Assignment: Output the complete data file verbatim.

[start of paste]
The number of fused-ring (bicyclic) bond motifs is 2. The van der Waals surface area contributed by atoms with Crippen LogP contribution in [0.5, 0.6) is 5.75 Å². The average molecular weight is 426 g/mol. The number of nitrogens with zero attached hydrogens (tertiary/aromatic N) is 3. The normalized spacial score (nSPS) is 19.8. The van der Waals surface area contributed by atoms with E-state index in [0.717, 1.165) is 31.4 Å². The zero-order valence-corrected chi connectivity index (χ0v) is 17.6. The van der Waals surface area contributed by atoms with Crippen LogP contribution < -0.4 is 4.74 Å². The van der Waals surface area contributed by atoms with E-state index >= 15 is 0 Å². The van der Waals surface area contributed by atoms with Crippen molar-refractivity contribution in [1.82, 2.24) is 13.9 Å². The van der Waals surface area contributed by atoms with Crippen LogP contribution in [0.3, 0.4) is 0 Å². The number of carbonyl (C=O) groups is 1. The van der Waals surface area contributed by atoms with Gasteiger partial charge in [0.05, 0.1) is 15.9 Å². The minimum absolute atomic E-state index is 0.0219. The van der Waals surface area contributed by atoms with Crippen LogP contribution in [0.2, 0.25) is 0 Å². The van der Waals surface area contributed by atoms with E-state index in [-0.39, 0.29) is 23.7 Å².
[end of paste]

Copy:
The number of fused-ring (bicyclic) bond motifs is 2. The van der Waals surface area contributed by atoms with Crippen LogP contribution in [0.5, 0.6) is 5.75 Å². The average molecular weight is 426 g/mol. The number of nitrogens with zero attached hydrogens (tertiary/aromatic N) is 3. The normalized spacial score (nSPS) is 19.8. The van der Waals surface area contributed by atoms with E-state index in [0.717, 1.165) is 31.4 Å². The zero-order valence-corrected chi connectivity index (χ0v) is 17.6. The van der Waals surface area contributed by atoms with Crippen LogP contribution < -0.4 is 4.74 Å². The van der Waals surface area contributed by atoms with E-state index >= 15 is 0 Å². The van der Waals surface area contributed by atoms with Crippen molar-refractivity contribution in [1.82, 2.24) is 13.9 Å². The van der Waals surface area contributed by atoms with Crippen LogP contribution in [0.3, 0.4) is 0 Å². The number of carbonyl (C=O) groups is 1. The van der Waals surface area contributed by atoms with Gasteiger partial charge in [0.05, 0.1) is 15.9 Å². The minimum absolute atomic E-state index is 0.0219. The van der Waals surface area contributed by atoms with Crippen LogP contribution in [0.2, 0.25) is 0 Å². The van der Waals surface area contributed by atoms with E-state index in [-0.39, 0.29) is 23.7 Å².